Common Cause raises concerns over airport concessions and campaign contributions; Atlanta Mayor Kasim Reed responds

By David Pendered

Common Cause of Georgia has called upon Atlanta Mayor Kasim Reed to reform campaign finance rules as the city prepares to issue lucrative concessions contracts at the airport.

Common Cause contends that campaign contributors have a history of winning airport contracts. That practice should stop, according to a white paper by the good government group.

Reed issued a lengthy response that concludes: “It’s time to stop resurrecting ghosts from the past and focus on the present and the future.”

Read the mayor’s full response at the end of this story.

Common Cause timed its paper to coincide with the city’s review of airport concessions contracts for all the food and beverage sold at the airport. The contracts extend a decade and include three-year renewal options.

The 12-page white paper makes no allegations against Reed or his administration.

It does observe that Reed raised nearly $3 million for his 2009 mayoral campaign through a campaign finance system that is unchanged in the 30-plus years since ethical problems were first reported at the airport.

The paper reiterates a call Common Cause made two years ago:

“People can either contribute freely to the campaigns of candidates, or they can qualify to receive contract work with the City of Atlanta. They cannot do both.”

Reed’s statement addresses both his record on ethics reform and the current system of campaign fund raising. It states:

“As a state lawmaker for 11 years, I supported every ethics reform bill that came before me. The City of Atlanta has enacted ethics legislation that is as strong or stronger than any major government in the state of Georgia.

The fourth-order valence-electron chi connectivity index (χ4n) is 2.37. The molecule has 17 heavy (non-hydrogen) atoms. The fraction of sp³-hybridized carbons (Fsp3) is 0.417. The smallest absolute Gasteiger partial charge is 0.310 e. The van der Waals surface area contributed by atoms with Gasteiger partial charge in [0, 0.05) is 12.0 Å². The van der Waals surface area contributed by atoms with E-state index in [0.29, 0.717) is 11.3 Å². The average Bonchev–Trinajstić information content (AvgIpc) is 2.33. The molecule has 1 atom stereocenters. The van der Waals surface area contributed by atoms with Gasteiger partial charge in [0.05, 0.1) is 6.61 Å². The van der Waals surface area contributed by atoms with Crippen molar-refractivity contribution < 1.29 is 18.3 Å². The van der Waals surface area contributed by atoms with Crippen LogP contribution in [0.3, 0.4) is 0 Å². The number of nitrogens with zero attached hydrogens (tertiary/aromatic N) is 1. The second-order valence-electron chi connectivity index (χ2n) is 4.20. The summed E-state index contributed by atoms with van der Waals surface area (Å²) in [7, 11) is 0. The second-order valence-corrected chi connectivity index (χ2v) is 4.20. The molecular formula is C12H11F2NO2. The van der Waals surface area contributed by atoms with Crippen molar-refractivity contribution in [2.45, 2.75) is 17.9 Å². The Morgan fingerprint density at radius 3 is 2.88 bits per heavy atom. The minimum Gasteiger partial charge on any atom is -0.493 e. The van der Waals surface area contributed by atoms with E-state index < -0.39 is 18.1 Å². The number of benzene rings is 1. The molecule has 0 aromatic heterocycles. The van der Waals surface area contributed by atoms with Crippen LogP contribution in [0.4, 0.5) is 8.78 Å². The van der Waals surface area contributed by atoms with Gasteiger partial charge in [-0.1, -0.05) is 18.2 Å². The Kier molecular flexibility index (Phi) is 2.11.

“However, without campaign contributions, candidates who are not wealthy would never be able to spend the time required to meet voters, communicate their ideas or develop their platforms.”

The Common Cause white paper was written by Kirwin Swint, a political scientist at Kennesaw State University. The paper is titled:

“Contracting at Hartsfield-Jackson Airport: The Need for Pay-to-Play Reform in Atlanta.”

Common Cause’s report begins with a statement concerning what it calls Atlanta’s “governance problem” and takes the matter straight to the airport:

  • “This struggle has been nowhere more apparent than with city contracts given to close associates, family members, and political contributors of Atlanta municipal government officials.
  • “Exhibit A: Hartsfield-Jackson Atlanta International Airport.  The history of ethical lapses and breaches of public faith with regard to Atlanta Airport contracting is unfortunately quite long, and puts Atlanta in the same league as other large cities with similar patterns of corruption, i.e. Chicago, Newark, New York, Detroit, Los Angeles, and Miami. “

The mayor’s response noted that he and his team will “work to ensure” that problems do not recur under his watch:

“I am aware there have been concerns about procurement practices at Hartsfield-Jackson Atlanta International Airport in the past.

“As my administration moves forward with the airport concessions bid, we will work to ensure that it is conducted in a fair, ethical and transparent manner,” the statement reads.

The white paper includes a history of the alleged insider dealing that it says has been chronicled at the airport since 1980.

Some of the reports are mesmerizing, in part because they happened so long ago yet seem so contemporary.

Here’s an example that involves the airport’s two namesakes:

  • “Video arcade in the main terminal, 1980.
  • “Tollie Hartsfield, William B. Hartsfield’s second wife, opened a video arcade in the airport’s main terminal.
  • “One of her partners was Maynard Jackson’s ex-wife, Burnella “Bunnie” Jackson Ransom.
  • “The arcade operated for about two years and went out of business.
  • “’Why those two people got that contract is a mystery, and I don’t know to this day,’ said George A. Berry, Hartsfield’s general manager from 1978 to 1983.”

The white paper’s allegations of scandal conclude with the guilty verdict issued in 2010 against the city and a business entity comprised of two partners who ran the indoor advertising business at the airport. One partner is the godmother of one of Jackson’s children.

Reed decided to settle the city’s portion of the ruling won by the plaintiff in that case, Corey Airport Services. Atlanta agreed to pay its $3.9 million share of the $17.5 million verdict.